Dan Gilbert, a psychology professor and researcher at Harvard University, has been studying the psychology of happiness for the majority of his professional life, and has come up with some interesting findings about happiness, which he explains in his New York Times bestselling book, Stumbling on Happiness. In Gilbert’s TED Talk, which happens to be one of the 20 most famous TED talks of all time, he also explains the premise of his research, which is based off of the idea “happiness can be synthesized.” Because of the brain’s prefrontal cortex, humans are able to synthesize situations before they happen, and therefore are able to think about which situations will make them happier.

Dan Gilbert’s research suggests that synthetic happiness is essentially the same emotion as natural happiness. He defines both of these terms in his TED Talk, stating: “Natural happiness is what we get when we get what we wanted, and synthetic happiness is what we make when we don’t get what we wanted. In our society, we have a strong belief that synthetic happiness is of an inferior kind.” Research shows that one year after winning the lottery, lottery winners are equally as happy as individuals who have been paraplegics for one year. Most people would think that the lottery winners would be happier with their lives, when really, they are just as happy as those who have lost the use of their limbs.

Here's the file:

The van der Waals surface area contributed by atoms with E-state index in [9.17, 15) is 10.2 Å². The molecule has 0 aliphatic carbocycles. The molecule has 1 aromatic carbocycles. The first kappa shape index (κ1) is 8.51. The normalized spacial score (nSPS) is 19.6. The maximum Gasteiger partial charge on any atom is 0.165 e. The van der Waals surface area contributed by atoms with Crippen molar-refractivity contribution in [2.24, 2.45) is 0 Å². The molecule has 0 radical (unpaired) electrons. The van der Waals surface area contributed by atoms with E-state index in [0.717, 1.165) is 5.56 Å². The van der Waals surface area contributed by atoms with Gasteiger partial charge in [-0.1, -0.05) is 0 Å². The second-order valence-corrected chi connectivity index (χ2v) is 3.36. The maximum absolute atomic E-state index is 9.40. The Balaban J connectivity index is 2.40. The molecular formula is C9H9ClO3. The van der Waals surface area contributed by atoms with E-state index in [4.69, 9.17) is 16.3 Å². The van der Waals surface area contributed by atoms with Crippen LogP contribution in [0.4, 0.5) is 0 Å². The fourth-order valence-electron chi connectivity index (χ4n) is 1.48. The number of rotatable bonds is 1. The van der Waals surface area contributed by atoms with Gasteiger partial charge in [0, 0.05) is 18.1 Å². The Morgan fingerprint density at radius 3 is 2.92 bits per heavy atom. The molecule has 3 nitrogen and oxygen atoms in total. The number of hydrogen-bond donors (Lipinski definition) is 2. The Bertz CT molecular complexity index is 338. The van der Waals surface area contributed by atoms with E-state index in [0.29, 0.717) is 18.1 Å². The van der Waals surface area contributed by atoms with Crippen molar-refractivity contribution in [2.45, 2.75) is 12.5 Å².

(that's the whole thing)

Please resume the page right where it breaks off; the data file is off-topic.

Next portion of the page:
This research explains that synthetic happiness is a state of mind where one can acknowledge the situation that he/she is in and recognize that it is better than an alternative. Essentially, second place is not second best, and people should be content with what they have. Gilbert’s research also reveals that when individuals have the opportunity to think about their decisions for long periods of time, they are less happy with the decisions that those who acted quickly. This is similar to Dr. Dean Kashiwagi’s IMT, where an individual who is very detail-oriented, and has to know all of the facts before making a decision, is less observant and therefore less content.

Dan Gilbert suggests that humans have the ability to be content with their lives by accepting our current situations and making the best out of them, without worrying about the “what ifs” of any alternatives. Dr. Dean also tells his students that accepting who we are and making fewer decisions will lead us to have greater happiness, and a greater sense of fulfillment in life.


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